stikle-: "gxx- can be a one-man show, he has the skill, he just has to unlock it within himself"
Bad News Eagles' skipper got behind the microphone to share his thoughts on his team's progression as they join the 2-1 pool at the Major.
Bad News Eagles have started their run at the PGL Major in Antwerp with a 2-1 record after the first three rounds of best-of-ones, edging past Eternal Fire before succumbing to forZe on the first day of play. On the second day, Klesti "stikle-" Kola's men prevailed over the most veteran lineup at the event, Imperial, with Dionis "sinnopsyy" Budeci even pulling out his karambit to slice Gabriel "FalleN" Toledo and get his team on match point.
The interview with the 23-year-old coach ranged a variety of topics, going back to the team's preparation after their qualifying run at the European RMR in Romania to Bad News Eagles' first three matches at the Major, with other topics including Genc "gxx-" Kolgeci's stellar performance against Imperial, what the team needs to get to the next level, and what it's like being the first team at a Major since 2014 without organizational support.
There were a lot of emotions after you qualified from the RMR and you then played the BLAST Showdown. How did you guys prepare for the Major?
After we qualified it felt unreal, our emotions were all over the place. But after that everything was normal for us, there was no celebration or anything like that. We didn't go to any dinner or anything, we just went back to Kosovo and chilled a bit for one or two days before refocusing for BLAST Showdown and ESEA Advanced. We wanted to keep going up, but to be honest we were a bit drained. All of our energy was drained and we needed to refill, so we took some days off and then we played BLAST Showdown.
We were a bit unlucky, we threw the game against NIP, but it was a good lesson for us. That game showed us where we need to control our emotions, not go all-in in the first rounds and save some energy for later in the game. We did that in the RMR, but it's a learning process for us playing against tier one teams, we have to get used to it. Then we took some days to chill after BLAST and practiced a bit and prepared some stuff for the Major.
Talking about handling emotions, it appears that the team can be very hot or cold and that being so emotional can be a bit draining at times. Are you guys working on that to try and be less momentum based?
That's actually really true, we are really emotional and it is something we've been working on, but at the moment we don't have the tools. What I'm lacking right now is a psychologist or a mental coach, that would help me a lot. I'm doing all of that because at the moment I'm the manager, the coach, the social media manager, I have to work the psychology of the team and it's hard to do each of those things properly.
And you're what, 23?
Yeah, 23. [laughs]
I think what will help us improve the most is getting a mental coach or psychologist so I can focus on other stuff and he would give the team more direction. We're working on that, we see how we do and are trying to fix our mistakes one by one, trying to find the key parts. We know that if we scream a lot in the rounds we win it can drain us by the end of the game so we have to keep a steady line of emotions, not go too high or too low, just stay in the game, round by round, and just feel it without going over the top.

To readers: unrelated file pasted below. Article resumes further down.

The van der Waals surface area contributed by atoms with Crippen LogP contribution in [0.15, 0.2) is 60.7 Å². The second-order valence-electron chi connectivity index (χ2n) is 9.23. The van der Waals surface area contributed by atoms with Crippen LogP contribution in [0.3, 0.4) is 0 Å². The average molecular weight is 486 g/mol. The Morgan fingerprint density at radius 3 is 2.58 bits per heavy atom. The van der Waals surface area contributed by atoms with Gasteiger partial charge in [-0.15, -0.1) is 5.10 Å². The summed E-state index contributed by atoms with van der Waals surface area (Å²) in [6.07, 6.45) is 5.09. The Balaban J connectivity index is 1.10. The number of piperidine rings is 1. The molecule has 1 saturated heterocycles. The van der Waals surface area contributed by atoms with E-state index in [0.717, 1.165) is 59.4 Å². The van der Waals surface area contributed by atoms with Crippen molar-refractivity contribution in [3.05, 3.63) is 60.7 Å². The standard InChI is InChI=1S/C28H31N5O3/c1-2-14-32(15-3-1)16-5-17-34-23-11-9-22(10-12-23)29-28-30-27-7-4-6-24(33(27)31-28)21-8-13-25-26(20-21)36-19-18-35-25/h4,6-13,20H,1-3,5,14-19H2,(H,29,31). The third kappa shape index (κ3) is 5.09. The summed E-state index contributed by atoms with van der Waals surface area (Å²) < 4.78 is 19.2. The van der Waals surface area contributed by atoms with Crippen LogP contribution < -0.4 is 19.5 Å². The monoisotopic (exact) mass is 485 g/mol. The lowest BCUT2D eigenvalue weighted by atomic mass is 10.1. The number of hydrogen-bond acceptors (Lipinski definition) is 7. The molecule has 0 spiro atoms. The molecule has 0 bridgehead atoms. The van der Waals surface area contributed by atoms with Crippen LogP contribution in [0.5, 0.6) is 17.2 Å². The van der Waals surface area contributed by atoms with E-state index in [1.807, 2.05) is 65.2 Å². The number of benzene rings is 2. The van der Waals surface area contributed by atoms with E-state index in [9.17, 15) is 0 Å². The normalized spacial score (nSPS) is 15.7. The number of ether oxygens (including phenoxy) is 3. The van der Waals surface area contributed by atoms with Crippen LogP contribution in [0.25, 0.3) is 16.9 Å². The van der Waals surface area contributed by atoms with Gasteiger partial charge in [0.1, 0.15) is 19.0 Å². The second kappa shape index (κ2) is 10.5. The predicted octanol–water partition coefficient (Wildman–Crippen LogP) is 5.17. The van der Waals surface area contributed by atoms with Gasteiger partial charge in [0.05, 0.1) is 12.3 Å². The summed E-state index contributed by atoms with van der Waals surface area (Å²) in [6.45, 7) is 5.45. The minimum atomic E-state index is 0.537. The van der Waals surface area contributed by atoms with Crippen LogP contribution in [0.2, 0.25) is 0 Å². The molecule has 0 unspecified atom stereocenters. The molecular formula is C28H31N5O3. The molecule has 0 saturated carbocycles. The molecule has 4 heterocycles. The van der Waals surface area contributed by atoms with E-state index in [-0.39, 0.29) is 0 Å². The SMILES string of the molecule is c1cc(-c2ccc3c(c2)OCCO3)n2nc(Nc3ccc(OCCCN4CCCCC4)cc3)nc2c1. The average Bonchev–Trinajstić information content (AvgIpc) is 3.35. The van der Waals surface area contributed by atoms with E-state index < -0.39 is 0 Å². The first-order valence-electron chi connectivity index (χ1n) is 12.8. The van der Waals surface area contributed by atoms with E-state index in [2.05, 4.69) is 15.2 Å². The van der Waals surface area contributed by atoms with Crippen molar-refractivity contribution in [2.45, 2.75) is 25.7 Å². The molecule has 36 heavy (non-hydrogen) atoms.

Let's talk about the matches themselves. You started off with a 16-14 win on Dust2 against Eternal Fire, did you expect it to be that close?
To be honest, no. We expected to beat them harder. We had the game under control and could have closed it earlier. We knew we were going to play Dust2 against them, we prepared for them on it and we had some set-ups and certain rounds we prepared exactly for Eternal Fire and their play style. That's what I did during practice. We knew what they were going to do, but we made some mistakes, it was probably the LAN pressure.
If you saw the game, we were up 6-1 and knew what they were doing, but there were some individual mistakes and communication issues which always arise for a team like us, be it online or here. That cost us some rounds, but on the T side we regained control of the map and went through with it. We were happy with it, after that we went back and watched our mistakes and talked about how to improve for the next Dust2.
Your second match of the day was against forZe, which seemed like a bit of a 50-50 match with two teams that are trending upwards. Things didn't work out for you guys, though. What happened there?
I don't want to make excuses, we just didn't perform. There were tons of communication issues, we were probably drained emotionally or something. I don't know, to be honest. We went back after the match, rewatched it and had a huge team talk at night after that game.
We talked through everything happening in the game, outside of the game, communication issues, maybe issues between the players. We found the issues, fixed the issues, and even went further on how to improve. The forZe loss was our fault, we shouldn't have lost it. We were prepared for it, but it was a good lesson.
Can you give me some of the details from that team talk and how you tried to bounce back?